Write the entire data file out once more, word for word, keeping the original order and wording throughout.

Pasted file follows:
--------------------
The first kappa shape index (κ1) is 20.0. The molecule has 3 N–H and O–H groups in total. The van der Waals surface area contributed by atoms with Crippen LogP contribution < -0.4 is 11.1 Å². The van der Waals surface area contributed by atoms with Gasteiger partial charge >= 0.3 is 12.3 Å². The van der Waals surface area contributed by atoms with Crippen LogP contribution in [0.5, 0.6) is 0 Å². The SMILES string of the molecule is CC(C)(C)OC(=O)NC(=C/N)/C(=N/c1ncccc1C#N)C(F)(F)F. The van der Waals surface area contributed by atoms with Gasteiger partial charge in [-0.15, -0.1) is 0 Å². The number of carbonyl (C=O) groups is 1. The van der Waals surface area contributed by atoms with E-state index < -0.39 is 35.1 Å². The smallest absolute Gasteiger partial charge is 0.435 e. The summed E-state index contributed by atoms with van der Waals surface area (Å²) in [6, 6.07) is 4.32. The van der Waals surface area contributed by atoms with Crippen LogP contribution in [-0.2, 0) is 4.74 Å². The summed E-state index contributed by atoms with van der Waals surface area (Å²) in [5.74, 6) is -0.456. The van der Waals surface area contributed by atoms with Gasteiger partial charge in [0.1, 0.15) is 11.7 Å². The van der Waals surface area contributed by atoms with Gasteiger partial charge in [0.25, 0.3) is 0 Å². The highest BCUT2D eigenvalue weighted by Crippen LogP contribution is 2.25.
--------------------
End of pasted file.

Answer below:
The first kappa shape index (κ1) is 20.0. The molecule has 3 N–H and O–H groups in total. The van der Waals surface area contributed by atoms with Crippen LogP contribution < -0.4 is 11.1 Å². The van der Waals surface area contributed by atoms with Gasteiger partial charge >= 0.3 is 12.3 Å². The van der Waals surface area contributed by atoms with Crippen LogP contribution in [0.5, 0.6) is 0 Å². The SMILES string of the molecule is CC(C)(C)OC(=O)NC(=C/N)/C(=N/c1ncccc1C#N)C(F)(F)F. The van der Waals surface area contributed by atoms with Gasteiger partial charge in [-0.15, -0.1) is 0 Å². The number of carbonyl (C=O) groups is 1. The van der Waals surface area contributed by atoms with E-state index < -0.39 is 35.1 Å². The smallest absolute Gasteiger partial charge is 0.435 e. The summed E-state index contributed by atoms with van der Waals surface area (Å²) in [6, 6.07) is 4.32. The van der Waals surface area contributed by atoms with Crippen LogP contribution in [-0.2, 0) is 4.74 Å². The summed E-state index contributed by atoms with van der Waals surface area (Å²) in [5.74, 6) is -0.456. The van der Waals surface area contributed by atoms with Gasteiger partial charge in [0.1, 0.15) is 11.7 Å². The van der Waals surface area contributed by atoms with Gasteiger partial charge in [0.25, 0.3) is 0 Å². The highest BCUT2D eigenvalue weighted by Crippen LogP contribution is 2.25.